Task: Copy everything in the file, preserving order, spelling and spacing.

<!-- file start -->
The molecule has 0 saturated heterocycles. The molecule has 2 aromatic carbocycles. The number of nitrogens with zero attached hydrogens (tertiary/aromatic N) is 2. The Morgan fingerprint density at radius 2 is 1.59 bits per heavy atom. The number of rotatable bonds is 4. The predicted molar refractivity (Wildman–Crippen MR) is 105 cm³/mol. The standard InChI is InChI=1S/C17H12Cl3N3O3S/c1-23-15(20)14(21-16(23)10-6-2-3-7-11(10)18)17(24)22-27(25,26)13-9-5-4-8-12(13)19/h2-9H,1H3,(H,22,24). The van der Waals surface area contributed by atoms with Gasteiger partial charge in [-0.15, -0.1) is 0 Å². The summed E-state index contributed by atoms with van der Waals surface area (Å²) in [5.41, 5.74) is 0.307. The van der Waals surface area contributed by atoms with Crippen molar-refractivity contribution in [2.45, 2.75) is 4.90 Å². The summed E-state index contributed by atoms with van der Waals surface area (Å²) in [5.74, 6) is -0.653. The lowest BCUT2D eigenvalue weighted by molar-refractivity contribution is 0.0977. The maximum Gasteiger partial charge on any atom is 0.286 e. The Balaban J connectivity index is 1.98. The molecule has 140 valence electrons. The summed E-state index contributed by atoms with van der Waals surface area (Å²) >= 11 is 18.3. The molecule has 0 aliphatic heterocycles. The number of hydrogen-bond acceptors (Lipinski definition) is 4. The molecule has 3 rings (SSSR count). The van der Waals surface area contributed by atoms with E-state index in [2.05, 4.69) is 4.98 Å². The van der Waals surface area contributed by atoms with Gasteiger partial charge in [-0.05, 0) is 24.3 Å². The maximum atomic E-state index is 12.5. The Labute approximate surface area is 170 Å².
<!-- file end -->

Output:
The molecule has 0 saturated heterocycles. The molecule has 2 aromatic carbocycles. The number of nitrogens with zero attached hydrogens (tertiary/aromatic N) is 2. The Morgan fingerprint density at radius 2 is 1.59 bits per heavy atom. The number of rotatable bonds is 4. The predicted molar refractivity (Wildman–Crippen MR) is 105 cm³/mol. The standard InChI is InChI=1S/C17H12Cl3N3O3S/c1-23-15(20)14(21-16(23)10-6-2-3-7-11(10)18)17(24)22-27(25,26)13-9-5-4-8-12(13)19/h2-9H,1H3,(H,22,24). The van der Waals surface area contributed by atoms with Gasteiger partial charge in [-0.15, -0.1) is 0 Å². The summed E-state index contributed by atoms with van der Waals surface area (Å²) in [5.41, 5.74) is 0.307. The van der Waals surface area contributed by atoms with Crippen molar-refractivity contribution in [2.45, 2.75) is 4.90 Å². The summed E-state index contributed by atoms with van der Waals surface area (Å²) in [5.74, 6) is -0.653. The lowest BCUT2D eigenvalue weighted by molar-refractivity contribution is 0.0977. The maximum Gasteiger partial charge on any atom is 0.286 e. The Balaban J connectivity index is 1.98. The molecule has 140 valence electrons. The summed E-state index contributed by atoms with van der Waals surface area (Å²) >= 11 is 18.3. The molecule has 0 aliphatic heterocycles. The number of hydrogen-bond acceptors (Lipinski definition) is 4. The molecule has 3 rings (SSSR count). The van der Waals surface area contributed by atoms with E-state index in [2.05, 4.69) is 4.98 Å². The van der Waals surface area contributed by atoms with Gasteiger partial charge in [-0.05, 0) is 24.3 Å². The maximum atomic E-state index is 12.5. The Labute approximate surface area is 170 Å².